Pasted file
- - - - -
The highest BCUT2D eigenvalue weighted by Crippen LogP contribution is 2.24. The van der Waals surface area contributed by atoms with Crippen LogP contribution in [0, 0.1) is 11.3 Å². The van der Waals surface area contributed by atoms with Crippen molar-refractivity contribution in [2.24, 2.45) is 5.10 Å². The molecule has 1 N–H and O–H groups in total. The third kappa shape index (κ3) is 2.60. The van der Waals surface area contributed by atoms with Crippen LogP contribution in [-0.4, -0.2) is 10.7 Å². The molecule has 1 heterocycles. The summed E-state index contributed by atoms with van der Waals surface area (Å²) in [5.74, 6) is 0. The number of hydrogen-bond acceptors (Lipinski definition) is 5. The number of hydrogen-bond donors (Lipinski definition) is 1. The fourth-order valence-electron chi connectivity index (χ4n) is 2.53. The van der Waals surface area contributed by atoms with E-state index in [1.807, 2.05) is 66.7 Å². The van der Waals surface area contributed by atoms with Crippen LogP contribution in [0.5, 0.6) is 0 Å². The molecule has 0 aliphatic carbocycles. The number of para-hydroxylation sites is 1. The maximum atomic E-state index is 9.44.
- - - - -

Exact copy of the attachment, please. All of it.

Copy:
The highest BCUT2D eigenvalue weighted by Crippen LogP contribution is 2.24. The van der Waals surface area contributed by atoms with Crippen LogP contribution in [0, 0.1) is 11.3 Å². The van der Waals surface area contributed by atoms with Crippen molar-refractivity contribution in [2.24, 2.45) is 5.10 Å². The molecule has 1 N–H and O–H groups in total. The third kappa shape index (κ3) is 2.60. The van der Waals surface area contributed by atoms with Crippen LogP contribution in [-0.4, -0.2) is 10.7 Å². The molecule has 1 heterocycles. The summed E-state index contributed by atoms with van der Waals surface area (Å²) in [5.74, 6) is 0. The number of hydrogen-bond acceptors (Lipinski definition) is 5. The number of hydrogen-bond donors (Lipinski definition) is 1. The fourth-order valence-electron chi connectivity index (χ4n) is 2.53. The van der Waals surface area contributed by atoms with E-state index in [1.807, 2.05) is 66.7 Å². The van der Waals surface area contributed by atoms with Crippen LogP contribution in [0.5, 0.6) is 0 Å². The molecule has 0 aliphatic carbocycles. The number of para-hydroxylation sites is 1. The maximum atomic E-state index is 9.44.